Still, it remains to be seen how quickly Gojek can replicate its rapid growth outside of Indonesia, without losing ground at home. Besides Singapore, in the past year, Gojek has expanded into Vietnam and Thailand as well, and is looking at Malaysia.
The Malaysian Cabinet has, this month, given Gojek the green light to operate, “in-principle”, in Malaysia.
The head of Gojek Singapore is also a licensed private-hire driver, and spoke to this reporter while driving a hire-car.
“If you like the ride, maybe you will give me a good five-star rating?” he said tongue-in-cheek as he grinned at me.
The licence is another trophy under the belt for the 42-year-old, who is also the second Singaporean to have scaled both Mount Everest and K2. He has also skied to the North Pole and participated in ultra-marathons.
Lien, who joined the company in February, is “quietly optimistic” that the company is making inroads into the local market.
A competitive runner who anchored Singapore to a silver medal in the men's relay at the Asia Masters Athletics Championships in 2016, Lien likened Singapore to a marathon, not a sprint, for Gojek.
“We are here for the long haul,” he said. “We are deeply committed to the markets that we are in.”
Gojek is the closest challenger to Grab in Singapore after Uber Technologies sold its Southeast Asian operations to Grab in exchange for a 27.5 percent stake in the company and a seat on its board.
Ride-hailing services are regularly used by more than 35 million users in Southeast Asia in last year, compared with 8 million users in 2015, according to a Google-Temasek report on Southeast Asia internet economy. In 2018, the number of daily rides surged to 8 million from 1.5 million in 2015.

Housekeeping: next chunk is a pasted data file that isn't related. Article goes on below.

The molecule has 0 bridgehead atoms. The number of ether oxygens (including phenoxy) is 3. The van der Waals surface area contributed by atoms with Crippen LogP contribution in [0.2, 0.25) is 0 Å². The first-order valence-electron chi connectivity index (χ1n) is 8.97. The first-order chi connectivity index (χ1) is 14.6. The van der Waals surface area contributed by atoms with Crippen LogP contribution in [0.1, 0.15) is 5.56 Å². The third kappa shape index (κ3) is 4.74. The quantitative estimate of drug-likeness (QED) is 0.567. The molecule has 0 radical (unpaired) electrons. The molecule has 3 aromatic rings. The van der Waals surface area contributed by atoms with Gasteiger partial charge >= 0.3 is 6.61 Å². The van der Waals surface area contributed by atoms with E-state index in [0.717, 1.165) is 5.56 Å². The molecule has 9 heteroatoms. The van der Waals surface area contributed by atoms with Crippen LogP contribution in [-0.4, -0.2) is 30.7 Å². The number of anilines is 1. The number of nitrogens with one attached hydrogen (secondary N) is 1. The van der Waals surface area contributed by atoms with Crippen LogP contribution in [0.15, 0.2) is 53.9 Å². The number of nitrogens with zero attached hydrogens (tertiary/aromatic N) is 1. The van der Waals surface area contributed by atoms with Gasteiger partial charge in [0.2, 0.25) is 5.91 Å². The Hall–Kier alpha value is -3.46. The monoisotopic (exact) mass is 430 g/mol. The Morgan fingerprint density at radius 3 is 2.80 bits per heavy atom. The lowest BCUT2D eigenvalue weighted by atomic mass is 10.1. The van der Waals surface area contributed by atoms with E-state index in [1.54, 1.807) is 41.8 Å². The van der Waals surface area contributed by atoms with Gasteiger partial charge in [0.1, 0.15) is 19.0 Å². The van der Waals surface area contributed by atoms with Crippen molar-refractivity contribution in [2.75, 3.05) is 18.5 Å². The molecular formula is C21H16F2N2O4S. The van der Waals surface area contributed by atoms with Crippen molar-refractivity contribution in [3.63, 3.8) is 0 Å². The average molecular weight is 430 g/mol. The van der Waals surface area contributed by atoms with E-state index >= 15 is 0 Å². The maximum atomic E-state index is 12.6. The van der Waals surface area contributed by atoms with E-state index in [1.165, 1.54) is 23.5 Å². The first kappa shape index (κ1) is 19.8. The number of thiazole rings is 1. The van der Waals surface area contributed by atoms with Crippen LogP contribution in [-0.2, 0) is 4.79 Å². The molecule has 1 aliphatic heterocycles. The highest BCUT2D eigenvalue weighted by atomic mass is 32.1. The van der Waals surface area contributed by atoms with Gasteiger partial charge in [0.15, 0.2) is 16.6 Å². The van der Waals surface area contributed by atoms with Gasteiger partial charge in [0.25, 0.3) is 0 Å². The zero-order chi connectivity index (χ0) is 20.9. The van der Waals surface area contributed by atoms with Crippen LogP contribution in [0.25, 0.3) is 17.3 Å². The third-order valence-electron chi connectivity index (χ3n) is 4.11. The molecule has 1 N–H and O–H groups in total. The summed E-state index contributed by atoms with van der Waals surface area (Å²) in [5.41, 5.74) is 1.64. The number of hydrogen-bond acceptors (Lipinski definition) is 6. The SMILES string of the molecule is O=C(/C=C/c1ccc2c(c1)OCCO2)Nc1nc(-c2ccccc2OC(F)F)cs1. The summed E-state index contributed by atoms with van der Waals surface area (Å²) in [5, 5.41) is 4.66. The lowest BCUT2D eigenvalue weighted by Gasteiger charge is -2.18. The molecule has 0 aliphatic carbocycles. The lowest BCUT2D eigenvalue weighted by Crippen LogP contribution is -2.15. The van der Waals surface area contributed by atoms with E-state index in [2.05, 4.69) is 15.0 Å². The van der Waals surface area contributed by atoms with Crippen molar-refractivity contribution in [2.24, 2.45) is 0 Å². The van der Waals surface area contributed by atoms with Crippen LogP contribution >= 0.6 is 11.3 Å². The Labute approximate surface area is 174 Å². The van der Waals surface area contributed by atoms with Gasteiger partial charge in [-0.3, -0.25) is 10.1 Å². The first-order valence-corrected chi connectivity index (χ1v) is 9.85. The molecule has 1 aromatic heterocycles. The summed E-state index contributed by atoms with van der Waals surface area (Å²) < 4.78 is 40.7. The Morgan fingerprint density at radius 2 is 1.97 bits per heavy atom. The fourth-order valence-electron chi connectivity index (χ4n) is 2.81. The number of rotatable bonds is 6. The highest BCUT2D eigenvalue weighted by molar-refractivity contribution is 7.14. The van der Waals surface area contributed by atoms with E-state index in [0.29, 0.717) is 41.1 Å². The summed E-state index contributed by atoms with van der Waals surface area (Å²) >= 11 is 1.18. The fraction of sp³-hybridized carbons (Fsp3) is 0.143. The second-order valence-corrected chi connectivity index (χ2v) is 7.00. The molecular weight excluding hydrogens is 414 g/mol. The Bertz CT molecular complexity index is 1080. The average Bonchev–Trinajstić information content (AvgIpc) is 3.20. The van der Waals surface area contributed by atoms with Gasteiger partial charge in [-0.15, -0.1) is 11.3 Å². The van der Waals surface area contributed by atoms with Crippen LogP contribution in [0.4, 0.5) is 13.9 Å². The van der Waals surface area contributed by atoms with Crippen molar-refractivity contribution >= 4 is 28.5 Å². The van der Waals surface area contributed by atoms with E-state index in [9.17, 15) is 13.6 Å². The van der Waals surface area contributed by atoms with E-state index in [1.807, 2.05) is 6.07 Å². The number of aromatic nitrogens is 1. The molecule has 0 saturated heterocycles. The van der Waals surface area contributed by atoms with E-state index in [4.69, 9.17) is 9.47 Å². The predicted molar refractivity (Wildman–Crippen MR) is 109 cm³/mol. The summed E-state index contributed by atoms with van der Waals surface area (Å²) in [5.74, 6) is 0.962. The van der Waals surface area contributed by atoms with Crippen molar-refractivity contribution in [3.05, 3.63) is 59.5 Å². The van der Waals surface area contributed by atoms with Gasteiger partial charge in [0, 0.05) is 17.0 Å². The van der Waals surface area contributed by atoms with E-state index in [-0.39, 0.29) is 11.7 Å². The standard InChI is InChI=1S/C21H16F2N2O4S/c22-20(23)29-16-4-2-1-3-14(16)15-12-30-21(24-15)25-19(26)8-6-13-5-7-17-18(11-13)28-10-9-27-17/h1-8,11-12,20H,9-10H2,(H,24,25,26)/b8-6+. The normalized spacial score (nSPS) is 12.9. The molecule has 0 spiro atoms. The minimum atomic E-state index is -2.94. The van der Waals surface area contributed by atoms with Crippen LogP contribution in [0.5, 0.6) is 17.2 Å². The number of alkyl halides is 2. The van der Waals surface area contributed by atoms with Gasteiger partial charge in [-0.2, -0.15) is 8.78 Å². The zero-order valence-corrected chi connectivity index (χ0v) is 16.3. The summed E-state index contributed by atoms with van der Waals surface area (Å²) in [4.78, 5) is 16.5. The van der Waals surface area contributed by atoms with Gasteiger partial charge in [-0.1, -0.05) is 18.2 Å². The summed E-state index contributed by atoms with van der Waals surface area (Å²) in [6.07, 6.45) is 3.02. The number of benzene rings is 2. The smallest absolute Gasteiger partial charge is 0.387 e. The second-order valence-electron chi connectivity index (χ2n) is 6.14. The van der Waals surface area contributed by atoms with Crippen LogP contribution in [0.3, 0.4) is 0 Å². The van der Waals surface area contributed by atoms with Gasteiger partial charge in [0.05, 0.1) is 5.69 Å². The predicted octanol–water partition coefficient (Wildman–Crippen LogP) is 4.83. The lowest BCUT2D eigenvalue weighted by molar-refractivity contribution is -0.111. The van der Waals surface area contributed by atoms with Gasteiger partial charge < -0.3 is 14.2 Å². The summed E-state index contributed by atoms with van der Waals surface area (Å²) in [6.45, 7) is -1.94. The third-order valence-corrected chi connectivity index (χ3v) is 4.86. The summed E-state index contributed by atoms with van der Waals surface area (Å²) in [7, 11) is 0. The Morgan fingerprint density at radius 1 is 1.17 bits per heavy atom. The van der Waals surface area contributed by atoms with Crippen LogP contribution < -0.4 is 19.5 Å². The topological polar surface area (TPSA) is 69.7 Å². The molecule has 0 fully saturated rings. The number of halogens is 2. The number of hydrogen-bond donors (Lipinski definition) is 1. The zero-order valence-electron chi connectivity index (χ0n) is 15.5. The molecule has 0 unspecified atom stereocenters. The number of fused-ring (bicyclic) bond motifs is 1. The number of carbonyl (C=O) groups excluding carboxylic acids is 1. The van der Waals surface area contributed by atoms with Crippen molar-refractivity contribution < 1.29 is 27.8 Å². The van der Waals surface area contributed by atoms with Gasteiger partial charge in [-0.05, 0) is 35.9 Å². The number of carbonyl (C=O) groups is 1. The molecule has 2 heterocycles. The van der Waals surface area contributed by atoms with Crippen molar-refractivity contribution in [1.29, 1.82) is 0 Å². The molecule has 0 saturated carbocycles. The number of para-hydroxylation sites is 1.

Singapore is the second largest market in the region by value, with an estimated US$1.8 billion in 2018, the report said.
“My immediate priority is to make sure we double down on the initial success,” said Lien. “That we are able to to continue providing better service for riders, whether that translates into specific things such as ride experience or competitive pricing.”
Data from YouGov BrandIndex in February indicated that that Singapore consumers are highly likely to recommend the brand to a friend or colleague as they think it is value for money.
“For myself, the biggest challenge is still internally growing and strengthening the team because when that works well then they can take care of the drivers and so on,” Lien said. “The cascade of success if what I am constantly trying to strengthen.”
“If we do the internal well, I am very confident that we can respond and react to what is happening externally and be able to dive our own agenda as well,” he added.
The operating environment in Singapore just got tougher. On 6 August, parliament passed a bill requiring that all ride-hail and street-hail service providers with a fleet size of more than 800 vehicles will have to be licensed from June 2020.
Under the new rules, it will be an offence for any person to provide street-hail or ride-hail services without a licence or an exemption, and offenders can be fined and jailed.
“When it comes to regulatory changes, there is usually a reason and logic behind them. Overall, it is still fair for the market,” Lien said, before the bill was announced. “I wouldn’t say we are necessarily aligned on everything, but we understand where it comes from.”
Overall, Lien said, borrowing the famous slogan of an Avis ad campaign, “We are number two, so we try harder.”